Let me ask you a question: if a global youth festival is going to be organized in a South American country, will the host and participating delegations be worried about how to get enough money to buy airplanes to fly to the festival?
Obvious answer: Never. All they need to do is to buy air tickets to fly there with various airlines. What they need to worry about is the festival how to make it interesting and please its participants.
The question may sound out of place, but the hypothesized scenario is quite similar to what the Ho Chi Minh Communist Youth Union is planning, with the establishment of a social network specific for its member.
It has been reported that the Union plans to spend around US$200 million to build the network, despite the availability of many effective social networks out there hence the analogy of buying an airplane to fly to the festival instead of simply getting tickets from available airlines.
The Union is worrying about how to create something that is already in place, while it should have been concerned about how to make best use of available resources to achieve its objectives.
Speaking about the plan in an interview with Tuoi Tre, Duong Van An, secretary of the Union's Central Committee, said they wanted to have another tool that can help spread the Union's messages "more thoroughly."
They also want to meet the demand to exchange information and make friends among the Union's young members through the social network, An said, adding that it will make them "closer."
With the network, the Union's units in different areas will have opportunities to learn from each other and become more effective, he said.
Another objective that the Union aims to achieve with the social network is to build a database of their members and other management systems.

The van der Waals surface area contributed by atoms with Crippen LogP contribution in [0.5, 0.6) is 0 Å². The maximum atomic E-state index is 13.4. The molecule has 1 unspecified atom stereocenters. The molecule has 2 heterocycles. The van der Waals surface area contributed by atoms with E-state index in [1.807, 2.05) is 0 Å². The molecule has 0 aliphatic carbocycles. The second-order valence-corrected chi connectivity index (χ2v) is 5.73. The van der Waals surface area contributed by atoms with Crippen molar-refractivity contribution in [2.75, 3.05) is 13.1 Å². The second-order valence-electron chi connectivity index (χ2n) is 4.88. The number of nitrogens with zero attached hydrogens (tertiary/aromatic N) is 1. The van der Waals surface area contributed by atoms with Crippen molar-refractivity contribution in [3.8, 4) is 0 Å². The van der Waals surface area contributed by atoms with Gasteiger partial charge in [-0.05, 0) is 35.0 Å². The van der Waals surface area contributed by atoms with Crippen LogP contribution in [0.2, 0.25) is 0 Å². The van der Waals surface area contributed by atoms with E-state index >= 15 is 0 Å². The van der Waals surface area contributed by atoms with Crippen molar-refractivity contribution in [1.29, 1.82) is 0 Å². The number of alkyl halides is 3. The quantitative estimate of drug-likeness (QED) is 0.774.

All these targets can be achieved with various tools offered by the Internet without spending a fortune.
For instance, to spread its messages "thoroughly," the Union needs to establish a portal. The Union, in fact, already has 11 news agencies which are totally capable of widely promoting any of its messages.
To allow the Union's units to learn from each other and its members to make friends with each other, all it needs to do is to select one of the available social networks that are out there. Use a suitable network as a base and modify it to meet specific requirements.
Management systems like a database of the Union's members can be easily done with a lot of commercial software available in the market.
In short, what matters here is not how to do it, because there are various tools for the Union to choose and achieve their targets in an economical way.
What matters is how to do it effectively. The Union should spend money on capable people who can make use of already available tools effectively and professionally.
The social network project was announced last month and is still being studied in terms of its feasibility, costs and many other factors.
I do hope that the Union's Central Committee will be able to think sensibly about objectives and the means needed to achieve them, so that it can focus resources on crucial tasks instead of wasting them on reinventing the proverbial wheel.
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